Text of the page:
Non geeks are use to riding in a carriage. A lot of geeks like the control and speed of riding saddle, though some of us get lazy and like riding in carriages every once in a while.
Back on topic...
Yeah, it is going to keep getting better and better. GNU/Linux is becoming an unstoppable force.
Still it is probably less than 1% of the desktops that run Linux.
I have for a long time put my faith in the third world (is there a better term?) A less established user base and less financial means might give Linux an edge here. Obvious MS is aware of this, since Gates is roaming those countries donating money every time some country talks about deploying Linux on a large scale (think India and Peru).
I think the really big show stopper is document and browser compatibility. The problem is not Linux specific. Apple has the same problems, even though they have native MS applications on their platform.
I am afraid there is still a long road ahead before Linux is a serious player on the desktop, which means at least a 15-20% market share.
Re: MS vs. Linux, we avoid that topic in the particular forum.
It doesn't matter if Linux becomes dominant on the desktop anyway, what is more relevant to me (and probably most Linux desktop users) is that Linux is here to stay, and that it is only going to get better in time.
Another very good thing for Linux user's is that hardware manufacturers are starting to offer computers with Linux pre-installed or OS free computers. Rumor has it that HP and Dell are about to fallow Walmart's.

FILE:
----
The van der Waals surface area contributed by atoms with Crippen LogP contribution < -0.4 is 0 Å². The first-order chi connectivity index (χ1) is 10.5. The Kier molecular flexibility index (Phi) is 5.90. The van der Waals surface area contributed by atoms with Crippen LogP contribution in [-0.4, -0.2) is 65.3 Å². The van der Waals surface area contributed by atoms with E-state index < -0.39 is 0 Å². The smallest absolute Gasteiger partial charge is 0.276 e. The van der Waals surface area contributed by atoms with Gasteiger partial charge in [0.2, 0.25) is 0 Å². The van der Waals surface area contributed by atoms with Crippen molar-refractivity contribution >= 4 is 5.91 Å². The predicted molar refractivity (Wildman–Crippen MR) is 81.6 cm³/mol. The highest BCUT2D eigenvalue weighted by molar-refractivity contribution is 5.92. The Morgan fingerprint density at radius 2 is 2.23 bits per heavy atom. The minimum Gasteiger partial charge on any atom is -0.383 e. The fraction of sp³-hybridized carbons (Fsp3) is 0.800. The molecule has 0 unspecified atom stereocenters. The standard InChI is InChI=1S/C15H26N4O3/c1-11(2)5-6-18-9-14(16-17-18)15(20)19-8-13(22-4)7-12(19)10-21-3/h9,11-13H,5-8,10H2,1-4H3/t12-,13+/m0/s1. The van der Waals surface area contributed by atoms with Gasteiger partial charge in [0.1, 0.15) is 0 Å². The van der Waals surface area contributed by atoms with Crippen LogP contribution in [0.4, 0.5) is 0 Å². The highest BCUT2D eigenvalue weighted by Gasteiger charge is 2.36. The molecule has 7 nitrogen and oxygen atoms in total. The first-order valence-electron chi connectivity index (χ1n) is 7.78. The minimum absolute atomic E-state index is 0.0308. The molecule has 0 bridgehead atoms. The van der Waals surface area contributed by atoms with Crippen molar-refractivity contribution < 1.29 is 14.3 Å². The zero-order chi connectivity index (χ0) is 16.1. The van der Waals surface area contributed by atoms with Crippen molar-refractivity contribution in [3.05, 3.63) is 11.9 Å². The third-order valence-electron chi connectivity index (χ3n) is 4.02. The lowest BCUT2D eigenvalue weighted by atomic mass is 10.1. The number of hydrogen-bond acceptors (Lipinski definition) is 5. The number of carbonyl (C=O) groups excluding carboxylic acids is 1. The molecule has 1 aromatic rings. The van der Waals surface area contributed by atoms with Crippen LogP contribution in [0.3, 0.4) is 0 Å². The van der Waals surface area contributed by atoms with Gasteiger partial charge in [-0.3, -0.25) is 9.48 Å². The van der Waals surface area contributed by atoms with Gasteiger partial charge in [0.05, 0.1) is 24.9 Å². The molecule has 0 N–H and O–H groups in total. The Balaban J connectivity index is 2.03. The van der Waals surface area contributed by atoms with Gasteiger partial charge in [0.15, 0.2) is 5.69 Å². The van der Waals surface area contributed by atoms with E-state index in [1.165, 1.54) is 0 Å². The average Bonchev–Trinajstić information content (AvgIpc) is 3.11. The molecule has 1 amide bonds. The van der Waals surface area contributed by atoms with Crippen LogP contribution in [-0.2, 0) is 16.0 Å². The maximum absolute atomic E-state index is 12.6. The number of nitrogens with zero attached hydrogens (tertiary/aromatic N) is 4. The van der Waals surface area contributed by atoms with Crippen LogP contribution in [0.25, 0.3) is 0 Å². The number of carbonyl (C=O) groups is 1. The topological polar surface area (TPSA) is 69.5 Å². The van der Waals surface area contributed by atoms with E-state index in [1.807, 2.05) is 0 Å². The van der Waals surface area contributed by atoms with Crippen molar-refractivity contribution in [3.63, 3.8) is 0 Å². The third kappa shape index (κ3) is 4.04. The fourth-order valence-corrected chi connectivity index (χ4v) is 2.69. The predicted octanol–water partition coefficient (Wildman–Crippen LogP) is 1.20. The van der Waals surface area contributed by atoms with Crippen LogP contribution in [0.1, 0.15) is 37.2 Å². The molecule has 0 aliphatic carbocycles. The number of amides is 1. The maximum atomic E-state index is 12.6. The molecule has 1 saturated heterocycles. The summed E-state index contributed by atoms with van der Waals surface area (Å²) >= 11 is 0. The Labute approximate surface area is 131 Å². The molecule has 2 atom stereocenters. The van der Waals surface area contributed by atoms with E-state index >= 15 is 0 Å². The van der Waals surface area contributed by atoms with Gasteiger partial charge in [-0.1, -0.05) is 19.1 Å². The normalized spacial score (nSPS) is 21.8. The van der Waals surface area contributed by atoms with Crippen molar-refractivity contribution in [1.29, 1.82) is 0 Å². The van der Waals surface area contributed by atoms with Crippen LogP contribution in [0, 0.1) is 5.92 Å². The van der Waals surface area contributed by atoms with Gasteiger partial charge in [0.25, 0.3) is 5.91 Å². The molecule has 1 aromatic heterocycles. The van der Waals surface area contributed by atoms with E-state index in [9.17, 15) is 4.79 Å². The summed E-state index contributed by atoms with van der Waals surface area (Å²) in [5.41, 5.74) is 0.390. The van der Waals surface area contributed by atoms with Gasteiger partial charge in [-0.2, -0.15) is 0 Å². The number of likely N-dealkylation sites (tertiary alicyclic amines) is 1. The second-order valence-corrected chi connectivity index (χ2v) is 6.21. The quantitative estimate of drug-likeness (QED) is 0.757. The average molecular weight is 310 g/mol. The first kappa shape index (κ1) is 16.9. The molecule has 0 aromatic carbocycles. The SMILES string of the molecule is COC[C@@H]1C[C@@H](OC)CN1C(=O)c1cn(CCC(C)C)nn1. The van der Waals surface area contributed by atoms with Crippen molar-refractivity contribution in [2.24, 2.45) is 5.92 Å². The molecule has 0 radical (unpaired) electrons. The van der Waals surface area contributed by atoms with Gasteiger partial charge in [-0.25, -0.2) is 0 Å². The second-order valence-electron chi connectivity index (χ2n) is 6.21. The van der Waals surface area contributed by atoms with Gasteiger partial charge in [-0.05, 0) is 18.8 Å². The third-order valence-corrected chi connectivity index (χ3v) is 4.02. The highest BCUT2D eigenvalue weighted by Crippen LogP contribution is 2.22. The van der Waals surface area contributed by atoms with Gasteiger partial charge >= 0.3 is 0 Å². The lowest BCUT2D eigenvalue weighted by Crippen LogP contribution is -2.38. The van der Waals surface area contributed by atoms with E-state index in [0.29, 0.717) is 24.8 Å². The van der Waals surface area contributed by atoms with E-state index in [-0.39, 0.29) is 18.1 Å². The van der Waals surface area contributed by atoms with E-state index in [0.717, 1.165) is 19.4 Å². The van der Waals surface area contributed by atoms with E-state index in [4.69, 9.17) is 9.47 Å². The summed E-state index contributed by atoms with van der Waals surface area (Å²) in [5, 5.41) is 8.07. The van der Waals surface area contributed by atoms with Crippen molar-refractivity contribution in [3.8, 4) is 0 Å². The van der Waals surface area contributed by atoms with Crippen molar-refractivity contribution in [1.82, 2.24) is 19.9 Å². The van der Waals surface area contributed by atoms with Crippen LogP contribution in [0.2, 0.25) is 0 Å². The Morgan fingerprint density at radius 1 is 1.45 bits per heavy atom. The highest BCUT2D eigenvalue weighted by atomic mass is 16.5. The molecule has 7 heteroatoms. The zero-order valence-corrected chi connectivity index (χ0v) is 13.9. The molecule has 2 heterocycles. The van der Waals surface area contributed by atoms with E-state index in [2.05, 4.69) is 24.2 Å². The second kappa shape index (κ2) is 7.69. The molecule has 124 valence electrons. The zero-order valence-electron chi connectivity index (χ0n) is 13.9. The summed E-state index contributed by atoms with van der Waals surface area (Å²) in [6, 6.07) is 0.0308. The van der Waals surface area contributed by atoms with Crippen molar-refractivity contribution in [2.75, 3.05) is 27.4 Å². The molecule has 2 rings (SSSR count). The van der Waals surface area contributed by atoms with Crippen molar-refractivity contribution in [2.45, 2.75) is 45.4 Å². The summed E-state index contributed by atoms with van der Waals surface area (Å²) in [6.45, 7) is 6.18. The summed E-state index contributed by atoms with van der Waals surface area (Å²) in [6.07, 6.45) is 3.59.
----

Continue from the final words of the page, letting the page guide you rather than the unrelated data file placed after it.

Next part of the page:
it is honestly easier to install than windows
almost every year somebody has been predicting that Linux was about to take over the desktop.
As for Dell shipping pre-installed Linux, well, I'll believe it once I (a) see it and (b) look again in three months and it's still there. Since HP hasn't previously announced that they were doing so and then changed their minds, I might take seeing it from them.
(Of course, if I have the money on hand at the time (a) might be enough to get me to buy a laptop.)
A interesting thing caught my eye under "News and information" and that is "Dell Announces Factory Installation of Red Hat Linux 8.0". That has no link to it, maybe they are not ready for the big announcement just yet?
If I remember right, a few years ago Dell tried selling RH on the desktop but it did not last long because they said nobody was buying it. If they are going to sell it on the desktop, hopefully it will sell like hot cakes. I'd also like to see them offer desktops without a os.
From what I have read Linux has come a very long way and I'm very happy that it has. With the exception of going though Nvidia hell with RH 8 I'm still amazed at how easy RH is to use.
I'd also like to see them offer desktops without a os.
I seem to recall seeing a story about M$ forcing maufacturers not to sell machines without OSes on them, and Dell getting around it by shipping with FreeDOS installed to clients who really wanted bare machines. It was a while ago, though, so I'm not certain.